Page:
“For our COIL class, we’re having the students work in small groups applying one of the big concepts we’ve been talking about — social determinants of health and health inequality — and looking at big-picture theoretical approaches in relation to COVID,” Thompson said. “They’re looking at data and government reports, news reports and dashboards and comparing the situation in North Carolina and in the Southeastern U.S. to the situation in Ecuador and seeing where they might find the same patterns in the different regions.”
Many different factors shape health and disease, Thompson said, from health care policy to socioeconomic status, social context, race and ethnicity. Such factors also shape levels of risk and treatment options. Medical anthropology applies biological, sociocultural and historical approaches to understanding not only health and health care practices, but also people’s ideas about health and disease, and what perspectives are needed to address health issues.
“This comparative perspective is interesting because we can examine how different countries are, what their health care policies have been and how it is affecting people differently. The students will work together, across countries, talking through a framework to understand COVID, and then coming up with solutions — a suggestion, or a policy or an intervention.”
The business of health care
In the Kenan-Flagler Business School’s MBA program, Markus Saba, professor of the practice of marketing and executive in residence at the Center for the Business of Health, is working through the COIL program with Ben Ngoye at Strathmore University Business School in Kenya to have students explore the downstream impact of the pandemic on the business of health care.
“In trying to figure out the best way to have my classes online, I leveraged having lived and worked in other countries,” Saba said. “I’d already had people from all over the world, from Africa and Norway, dial into classes to talk about how their countries are facing COVID and the particular challenges they’re having. Everyone is having the same problems, but in different ways — how do you get food and medicine to people? How do you know a vaccine is safe when it comes out?”
Saba said many of these students will later go to work for pharmaceutical companies, health insurance companies, hospital systems, digital health care companies and as health care consultants — all industries that will experience great demand as the current circumstances and aftermath of the pandemic play out. He and Ngoye are asking their COIL classes to learn about the other’s cultures and health care systems, evaluate COVID-19’s impact on local health systems and explore the unintended health care consequences of policies and practices aimed at mitigating the effects of the pandemic.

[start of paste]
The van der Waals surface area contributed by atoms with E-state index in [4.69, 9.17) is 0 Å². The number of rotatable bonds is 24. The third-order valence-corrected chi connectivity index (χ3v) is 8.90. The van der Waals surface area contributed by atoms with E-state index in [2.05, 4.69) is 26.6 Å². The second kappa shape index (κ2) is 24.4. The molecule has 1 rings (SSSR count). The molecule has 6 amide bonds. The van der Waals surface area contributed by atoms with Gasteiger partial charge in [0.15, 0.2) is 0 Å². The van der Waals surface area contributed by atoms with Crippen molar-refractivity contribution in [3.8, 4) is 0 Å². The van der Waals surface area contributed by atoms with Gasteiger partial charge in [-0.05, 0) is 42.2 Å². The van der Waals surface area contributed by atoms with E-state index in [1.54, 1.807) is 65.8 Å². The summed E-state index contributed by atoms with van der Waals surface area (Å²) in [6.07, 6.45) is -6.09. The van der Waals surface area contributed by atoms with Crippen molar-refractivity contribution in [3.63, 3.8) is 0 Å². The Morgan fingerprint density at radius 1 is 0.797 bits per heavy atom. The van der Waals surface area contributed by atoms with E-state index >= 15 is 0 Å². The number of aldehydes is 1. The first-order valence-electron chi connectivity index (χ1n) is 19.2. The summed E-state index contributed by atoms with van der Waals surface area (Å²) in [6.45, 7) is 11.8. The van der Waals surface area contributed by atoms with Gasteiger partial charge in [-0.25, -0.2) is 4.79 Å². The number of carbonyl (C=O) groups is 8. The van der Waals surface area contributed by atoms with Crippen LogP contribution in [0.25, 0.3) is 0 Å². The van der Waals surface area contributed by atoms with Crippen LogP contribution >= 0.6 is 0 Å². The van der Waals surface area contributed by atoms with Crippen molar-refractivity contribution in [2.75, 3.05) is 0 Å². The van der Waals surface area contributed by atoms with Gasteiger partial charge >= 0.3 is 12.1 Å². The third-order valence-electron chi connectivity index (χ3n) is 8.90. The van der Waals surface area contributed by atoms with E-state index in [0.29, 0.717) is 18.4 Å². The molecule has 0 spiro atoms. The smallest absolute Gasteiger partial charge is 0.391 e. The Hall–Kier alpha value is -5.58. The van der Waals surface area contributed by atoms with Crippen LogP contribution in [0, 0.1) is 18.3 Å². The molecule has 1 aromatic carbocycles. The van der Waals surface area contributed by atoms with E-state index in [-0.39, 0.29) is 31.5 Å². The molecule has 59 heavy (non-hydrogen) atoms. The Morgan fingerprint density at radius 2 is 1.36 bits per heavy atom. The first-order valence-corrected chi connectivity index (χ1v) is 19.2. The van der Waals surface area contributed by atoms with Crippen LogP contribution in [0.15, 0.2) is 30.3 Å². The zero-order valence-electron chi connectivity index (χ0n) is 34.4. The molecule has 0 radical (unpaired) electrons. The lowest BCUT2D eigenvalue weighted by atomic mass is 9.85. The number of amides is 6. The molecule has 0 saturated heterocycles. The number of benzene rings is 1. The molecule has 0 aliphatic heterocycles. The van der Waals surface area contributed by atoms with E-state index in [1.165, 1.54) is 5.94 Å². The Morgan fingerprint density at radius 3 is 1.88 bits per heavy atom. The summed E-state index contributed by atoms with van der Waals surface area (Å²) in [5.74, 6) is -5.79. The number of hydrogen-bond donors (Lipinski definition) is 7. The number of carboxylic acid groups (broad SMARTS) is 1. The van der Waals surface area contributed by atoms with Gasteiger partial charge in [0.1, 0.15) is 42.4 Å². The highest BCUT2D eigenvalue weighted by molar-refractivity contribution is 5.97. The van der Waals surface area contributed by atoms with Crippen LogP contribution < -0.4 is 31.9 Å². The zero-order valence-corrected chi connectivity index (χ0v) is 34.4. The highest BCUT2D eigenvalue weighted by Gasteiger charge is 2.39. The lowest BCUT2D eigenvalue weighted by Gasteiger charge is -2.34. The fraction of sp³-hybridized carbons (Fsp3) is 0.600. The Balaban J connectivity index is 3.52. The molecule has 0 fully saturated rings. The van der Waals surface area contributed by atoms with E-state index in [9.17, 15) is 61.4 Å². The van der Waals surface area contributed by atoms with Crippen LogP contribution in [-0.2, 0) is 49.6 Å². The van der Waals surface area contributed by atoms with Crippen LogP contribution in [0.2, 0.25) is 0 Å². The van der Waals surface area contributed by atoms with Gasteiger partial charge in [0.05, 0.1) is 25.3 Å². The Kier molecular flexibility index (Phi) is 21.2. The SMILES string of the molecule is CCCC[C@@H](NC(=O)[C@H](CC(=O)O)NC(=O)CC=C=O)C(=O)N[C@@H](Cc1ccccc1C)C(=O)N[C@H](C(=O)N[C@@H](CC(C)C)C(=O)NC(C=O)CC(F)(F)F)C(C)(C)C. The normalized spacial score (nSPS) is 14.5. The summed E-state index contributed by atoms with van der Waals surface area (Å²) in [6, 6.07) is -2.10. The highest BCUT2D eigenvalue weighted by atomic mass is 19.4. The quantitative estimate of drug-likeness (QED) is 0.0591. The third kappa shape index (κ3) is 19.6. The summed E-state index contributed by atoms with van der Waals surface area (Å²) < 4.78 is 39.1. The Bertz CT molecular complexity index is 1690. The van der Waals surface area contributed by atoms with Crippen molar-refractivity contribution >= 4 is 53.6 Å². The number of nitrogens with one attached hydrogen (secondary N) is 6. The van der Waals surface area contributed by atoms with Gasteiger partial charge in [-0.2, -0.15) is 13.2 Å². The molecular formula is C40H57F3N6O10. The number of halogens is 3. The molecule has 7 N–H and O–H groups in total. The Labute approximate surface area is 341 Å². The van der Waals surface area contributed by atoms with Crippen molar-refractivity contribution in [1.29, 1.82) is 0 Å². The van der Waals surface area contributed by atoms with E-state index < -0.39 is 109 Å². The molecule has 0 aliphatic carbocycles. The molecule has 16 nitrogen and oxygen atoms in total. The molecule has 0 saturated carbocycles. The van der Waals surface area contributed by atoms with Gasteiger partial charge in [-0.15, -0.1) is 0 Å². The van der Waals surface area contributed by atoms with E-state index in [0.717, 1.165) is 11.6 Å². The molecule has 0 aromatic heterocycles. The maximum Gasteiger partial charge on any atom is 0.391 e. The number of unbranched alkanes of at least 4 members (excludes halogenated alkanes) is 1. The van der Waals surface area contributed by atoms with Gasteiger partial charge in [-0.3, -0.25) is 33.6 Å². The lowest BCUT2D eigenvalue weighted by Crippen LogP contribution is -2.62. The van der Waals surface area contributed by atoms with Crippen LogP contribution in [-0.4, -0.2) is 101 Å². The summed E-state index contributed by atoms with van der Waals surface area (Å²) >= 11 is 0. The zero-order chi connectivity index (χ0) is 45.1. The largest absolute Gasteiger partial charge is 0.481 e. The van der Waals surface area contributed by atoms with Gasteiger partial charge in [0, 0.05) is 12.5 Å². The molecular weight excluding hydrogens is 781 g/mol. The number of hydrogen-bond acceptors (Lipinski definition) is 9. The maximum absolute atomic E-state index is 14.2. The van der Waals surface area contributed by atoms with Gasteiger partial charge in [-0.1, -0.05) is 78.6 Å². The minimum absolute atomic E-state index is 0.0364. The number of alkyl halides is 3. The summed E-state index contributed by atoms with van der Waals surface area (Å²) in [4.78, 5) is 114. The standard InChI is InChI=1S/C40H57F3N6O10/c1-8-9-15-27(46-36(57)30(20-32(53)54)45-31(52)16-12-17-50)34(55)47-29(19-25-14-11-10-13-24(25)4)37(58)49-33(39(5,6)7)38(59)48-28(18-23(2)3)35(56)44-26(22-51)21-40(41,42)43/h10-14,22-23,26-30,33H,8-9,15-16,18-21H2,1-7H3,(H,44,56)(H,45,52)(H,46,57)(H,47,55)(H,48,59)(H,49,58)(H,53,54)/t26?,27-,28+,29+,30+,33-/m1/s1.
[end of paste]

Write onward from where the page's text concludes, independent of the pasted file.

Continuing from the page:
“There are hospitals that have had to furlough providers and staff because no one is coming in to be seen,” Saba said. “Those who have chronic conditions like hypertension, heart disease, diabetes, may not be seeking routine care, and these conditions could reach dire straits requiring critical or emergency care. How, as a country, do you manage the ways health care systems are being affected, and how will those systems that face big losses catch up?”
Students are working together to confront a problem in a specific disease state that affects both countries, coming up with business cases for sustainable and cost-effective solutions.
“Everyone is focused on COVID,” he said. “But I wanted them to think about what is not happening in health care as a result of COVID and find solutions to a number of unintended consequences.”
UNC’s COIL program already has courses lined up for the spring semester with partners across the globe from Germany, Ireland, Chile, Australia, the Czech Republic and more. Courses are also planned for fall 2021, and the program is set to continue well beyond the pandemic as a barrier-free way for all Carolina students to have access to a global education. The next deadline for faculty to apply for the awards will be in March 2021, and faculty can also apply for support for a graduate student to work with them in the first semester the course is taught.
For Michael Kris, the COIL program is helping him make the most of a difficult time.
“Is our class going to create musical perfection?” Kris asked. “Maybe not. But it’s eye opening to work with those from different countries, to see that the world is interconnected, and realize that we are a global society. From this experience, we’ll have more students being able to say, ‘I am a citizen of a global world.’ They’ll see they have friends in the world to collaborate with or commiserate with. They’ll see they’re not alone.”
By Courtney Mitchell, The Well